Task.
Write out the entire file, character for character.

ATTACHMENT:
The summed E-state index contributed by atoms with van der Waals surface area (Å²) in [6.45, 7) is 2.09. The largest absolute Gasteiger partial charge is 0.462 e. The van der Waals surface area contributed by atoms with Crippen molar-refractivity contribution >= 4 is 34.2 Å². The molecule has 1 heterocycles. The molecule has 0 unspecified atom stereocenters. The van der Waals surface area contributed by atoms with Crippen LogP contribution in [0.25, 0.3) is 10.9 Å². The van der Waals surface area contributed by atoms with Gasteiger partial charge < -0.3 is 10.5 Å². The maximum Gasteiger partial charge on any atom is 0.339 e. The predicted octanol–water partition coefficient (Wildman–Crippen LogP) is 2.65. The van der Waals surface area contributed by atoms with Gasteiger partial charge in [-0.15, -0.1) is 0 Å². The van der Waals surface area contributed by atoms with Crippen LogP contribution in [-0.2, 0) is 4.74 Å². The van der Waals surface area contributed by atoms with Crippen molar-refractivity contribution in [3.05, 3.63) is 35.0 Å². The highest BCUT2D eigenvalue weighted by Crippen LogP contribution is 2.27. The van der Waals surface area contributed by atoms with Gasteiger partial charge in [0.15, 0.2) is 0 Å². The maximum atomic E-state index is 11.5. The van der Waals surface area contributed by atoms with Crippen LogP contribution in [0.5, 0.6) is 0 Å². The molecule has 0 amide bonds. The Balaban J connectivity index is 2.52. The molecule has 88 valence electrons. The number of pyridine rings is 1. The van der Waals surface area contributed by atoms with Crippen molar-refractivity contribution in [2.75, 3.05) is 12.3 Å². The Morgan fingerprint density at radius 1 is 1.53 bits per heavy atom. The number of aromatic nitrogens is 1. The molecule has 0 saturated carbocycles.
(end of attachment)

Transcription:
The summed E-state index contributed by atoms with van der Waals surface area (Å²) in [6.45, 7) is 2.09. The largest absolute Gasteiger partial charge is 0.462 e. The van der Waals surface area contributed by atoms with Crippen molar-refractivity contribution >= 4 is 34.2 Å². The molecule has 1 heterocycles. The molecule has 0 unspecified atom stereocenters. The van der Waals surface area contributed by atoms with Crippen LogP contribution in [0.25, 0.3) is 10.9 Å². The van der Waals surface area contributed by atoms with Gasteiger partial charge < -0.3 is 10.5 Å². The maximum Gasteiger partial charge on any atom is 0.339 e. The predicted octanol–water partition coefficient (Wildman–Crippen LogP) is 2.65. The van der Waals surface area contributed by atoms with Gasteiger partial charge in [-0.15, -0.1) is 0 Å². The van der Waals surface area contributed by atoms with Crippen LogP contribution in [-0.2, 0) is 4.74 Å². The van der Waals surface area contributed by atoms with Crippen molar-refractivity contribution in [3.05, 3.63) is 35.0 Å². The highest BCUT2D eigenvalue weighted by Crippen LogP contribution is 2.27. The van der Waals surface area contributed by atoms with Gasteiger partial charge in [0.15, 0.2) is 0 Å². The maximum atomic E-state index is 11.5. The van der Waals surface area contributed by atoms with Crippen LogP contribution in [0.5, 0.6) is 0 Å². The molecule has 0 amide bonds. The Balaban J connectivity index is 2.52. The molecule has 88 valence electrons. The number of pyridine rings is 1. The van der Waals surface area contributed by atoms with Crippen molar-refractivity contribution in [2.75, 3.05) is 12.3 Å². The Morgan fingerprint density at radius 1 is 1.53 bits per heavy atom. The number of aromatic nitrogens is 1. The molecule has 0 saturated carbocycles.